# Contour Integral

Ted123

## The Attempt at a Solution

We can parametrise the contour $\gamma$ (the positively oriented unit circle) by $\gamma(t) = e^{it}$ for $t \in [0, 2\pi ]$

So by the definition of a contour integral

$\displaystyle I = \frac{1}{2\pi i} \int^{2\pi}_0 \frac{2e^{it}}{e^{2it} + w^2} ie^{it} \; dt$

$\displaystyle \;\;\;= \frac{1}{\pi} \int^{2\pi}_0 \frac{e^{2it}}{e^{2it} + w^2} \; dt$

How do I evaluate this?

Homework Helper
Let $y= e^{2it}+ w^2$

Ted123
Let $y= e^{2it}+ w^2$

In fact, noticing that the numerator of the integrand of $$\displaystyle I = \frac{1}{2\pi i} \int^{2\pi}_0 \frac{2ie^{2it}}{e^{2it} + w^2} \; dt$$ is the derivative of the denominator: $$\displaystyle I = \frac{1}{2\pi i} \left[ \log(e^{2it} + w^2) \right]^{2\pi}_0 = \frac{1}{2\pi i} [\log(1+w^2) - \log(1+w^2)] = 0$$

But what is this thing about the complex parameter $w$ that the question asks about? Will the result ever not be 0?

Homework Helper
Use the residue theorem! Don't mess with antiderivatives if there are singularities around.

Ted123
Use the residue theorem! Don't mess with antiderivatives if there are singularities around.

OK, so turning to the residue theorem:

The singularities of $\displaystyle f(z) = \frac{2z}{z^2+w^2}$ are $\pm iw$.

$\text{res}(f,\pm iw) = 1$.

The contour $\gamma$ is a positively oriented unit circle.

So if $w \in [-1,1]$ then the winding number $n ( \gamma , \pm iw ) =1$. If $w \notin [-1,1]$ then the winding number $n ( \gamma , \pm iw ) =0$.

So $$2\pi i \times I = 2\pi i \left( \pm iw \times 1 \right)$$ for $w\in [-1,1]$ and $I=0$ otherwise?

Homework Helper
OK, so turning to the residue theorem:

The singularities of $\displaystyle f(z) = \frac{2z}{z^2+w^2}$ are $\pm iw$.

$\text{res}(f,\pm iw) = 1$.

The contour $\gamma$ is a positively oriented unit circle.

So if $w \in [-1,1]$ then the winding number $n ( \gamma , \pm iw ) =1$. If $w \notin [-1,1]$ then the winding number $n ( \gamma , \pm iw ) =0$.

So $$2\pi i \times I = 2\pi i \left( \pm iw \times 1 \right)$$ for $w\in [-1,1]$ and $I=0$ otherwise?

The residues aren't $\pm iw$. They are 1, as you said. Fix your final answer. And they want you to consider w as a complex parameter, describing it using interval notation is for real numbers. And you might want to think about the case |w|=1 separately. But that's a good start. Just needs a little fixing.

Last edited:
Ted123
The residues aren't $\pm iw$. They are 1. Fix your final answer. And they want you to consider w as a complex parameter, describing it using interval notation is for real numbers. And you might want to think about the case |w|=1 separately. But that's a good start. Just needs a little fixing.

The singularities are $\pm iw$ ; the residues are 1 - correct?

$I = (1 \times 1 + 1 \times 1) = 2$ if $-1 < \text{Re}(w) < 1$ and $-i <\text{Im}(w) < i$.

and $I=0$ if $\text{Re}(w) < -1$ or $\text{Re}(w) > 1$ or $\text{Im}(w) < -i$ or $\text{Im}(w) > i$

If $|w|=1$ is the winding number still 1?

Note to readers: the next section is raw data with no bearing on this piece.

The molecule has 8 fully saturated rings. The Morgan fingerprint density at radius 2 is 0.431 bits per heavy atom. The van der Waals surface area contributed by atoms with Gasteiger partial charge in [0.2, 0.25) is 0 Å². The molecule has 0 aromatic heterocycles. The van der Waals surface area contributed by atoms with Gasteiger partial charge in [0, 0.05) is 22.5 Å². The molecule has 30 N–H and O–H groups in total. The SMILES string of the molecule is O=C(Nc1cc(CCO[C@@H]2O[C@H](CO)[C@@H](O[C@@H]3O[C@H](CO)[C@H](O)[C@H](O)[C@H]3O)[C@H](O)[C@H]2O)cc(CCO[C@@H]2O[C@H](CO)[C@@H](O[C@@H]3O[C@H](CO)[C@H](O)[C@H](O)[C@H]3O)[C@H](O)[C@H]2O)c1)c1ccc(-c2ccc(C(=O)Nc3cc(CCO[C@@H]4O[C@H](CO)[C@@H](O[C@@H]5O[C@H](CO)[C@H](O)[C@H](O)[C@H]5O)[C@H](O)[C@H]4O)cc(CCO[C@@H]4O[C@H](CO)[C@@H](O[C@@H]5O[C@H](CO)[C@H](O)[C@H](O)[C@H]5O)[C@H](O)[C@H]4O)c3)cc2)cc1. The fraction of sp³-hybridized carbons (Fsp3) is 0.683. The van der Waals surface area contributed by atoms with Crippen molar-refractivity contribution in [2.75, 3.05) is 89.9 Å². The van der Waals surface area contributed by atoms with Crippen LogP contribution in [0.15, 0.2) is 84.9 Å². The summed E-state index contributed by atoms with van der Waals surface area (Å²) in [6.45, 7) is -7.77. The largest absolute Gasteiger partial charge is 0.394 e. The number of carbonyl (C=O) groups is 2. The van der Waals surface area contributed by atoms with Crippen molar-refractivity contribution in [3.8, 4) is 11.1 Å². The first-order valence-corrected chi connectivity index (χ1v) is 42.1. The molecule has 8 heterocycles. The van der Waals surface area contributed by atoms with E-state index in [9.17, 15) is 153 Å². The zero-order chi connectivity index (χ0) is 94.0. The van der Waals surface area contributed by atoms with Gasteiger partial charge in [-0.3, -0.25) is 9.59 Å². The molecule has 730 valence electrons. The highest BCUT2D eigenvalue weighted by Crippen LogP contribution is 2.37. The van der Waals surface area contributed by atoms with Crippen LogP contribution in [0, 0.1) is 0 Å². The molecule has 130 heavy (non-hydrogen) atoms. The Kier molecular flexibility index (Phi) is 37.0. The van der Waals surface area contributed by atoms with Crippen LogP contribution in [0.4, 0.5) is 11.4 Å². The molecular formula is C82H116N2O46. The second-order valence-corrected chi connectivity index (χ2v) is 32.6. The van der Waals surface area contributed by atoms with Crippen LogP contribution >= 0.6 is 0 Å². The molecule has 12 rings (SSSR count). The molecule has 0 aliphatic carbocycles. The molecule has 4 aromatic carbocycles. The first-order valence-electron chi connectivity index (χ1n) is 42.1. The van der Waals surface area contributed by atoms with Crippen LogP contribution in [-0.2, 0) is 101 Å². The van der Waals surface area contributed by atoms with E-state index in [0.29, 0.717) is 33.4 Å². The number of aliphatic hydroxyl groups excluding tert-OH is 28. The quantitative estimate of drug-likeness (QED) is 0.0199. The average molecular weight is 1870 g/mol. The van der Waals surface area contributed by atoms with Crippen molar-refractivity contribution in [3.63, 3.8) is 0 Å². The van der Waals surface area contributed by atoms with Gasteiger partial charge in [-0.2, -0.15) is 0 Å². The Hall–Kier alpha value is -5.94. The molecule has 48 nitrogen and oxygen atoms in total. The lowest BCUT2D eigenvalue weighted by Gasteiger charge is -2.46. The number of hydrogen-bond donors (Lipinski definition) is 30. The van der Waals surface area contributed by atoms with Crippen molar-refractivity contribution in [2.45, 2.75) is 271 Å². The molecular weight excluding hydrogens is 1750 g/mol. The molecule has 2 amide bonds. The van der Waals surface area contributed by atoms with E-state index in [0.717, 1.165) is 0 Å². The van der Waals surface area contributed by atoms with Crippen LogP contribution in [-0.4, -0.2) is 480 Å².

Homework Helper
The singularities are $\pm iw$ ; the residues are 1 - correct?

$I = (1 \times 1 + 1 \times 1) = 2$ if $-1 < \text{Re}(w) < 1$ and $-i <\text{Im}(w) < i$.

and $I=0$ if $\text{Re}(w) < -1$ or $\text{Re}(w) > 1$ or $\text{Im}(w) < -i$ or $\text{Im}(w) > i$

If $|w|=1$ is the winding number still 1?

So the integral is 4*pi*i if w inside of the contour right? The region you are describing sounds like a square to me. And the contour is round. If |w|=1 then your contour integral is singular, isn't it? The poles will be on the contour. You can still assign the integral a value if you interpret it as a Cauchy principal value, if you covered that.

Ted123
So the integral is 4*pi*i if w inside of the contour right? The region you are describing sounds like a square to me. And the contour is round. If |w|=1 then your contour integral is singular, isn't it? The poles will be on the contour. You can still assign the integral a value if you interpret it as a Cauchy principal value, if you covered that.

I think I=2 as that factor of $2\pi i$ gets canceled by that of the original integral. Why is the integral 'singular' if $|w|=1$? And yes, I know the contour is a circle but I'm having trouble describing it - I now see I was describing a square before!

Homework Helper
I think I=2 as that factor of $2\pi i$ gets canceled by that of the original integral. Why is the integral 'singular' if $|w|=1$? And yes, I know the contour is a circle but I'm having trouble describing it - I now see I was describing a square before!

Right. The original definition cancels the 2*pi*i. The integral is singular if |w|=1 because then iw is on the unit circle. You'll get a zero in the denominator as you integrate. What's wrong with |w|<1 as a description of the interior of the unit circle?

Ted123
Right. The original definition cancels the 2*pi*i. The integral is singular if |w|=1 because then iw is on the unit circle. You'll get a zero in the denominator as you integrate. What's wrong with |w|<1 as a description of the interior of the unit circle?

I don't know why I didn't think to describe $w$ like that. Does this description of $I$ look OK:

$$I = \left\{ \begin{array}{lr} 2 & : \;|w|< 1\\ 0 & : \;|w|>1\\ \text{undefined} & : \; |w|=1 \end{array} \right.$$

I don't know why I didn't think to describe $w$ like that. Does this description of $I$ look OK:
$$I = \left\{ \begin{array}{lr} 2 & : \;|w|< 1\\ 0 & : \;|w|>1\\ \text{undefined} & : \; |w|=1 \end{array} \right.$$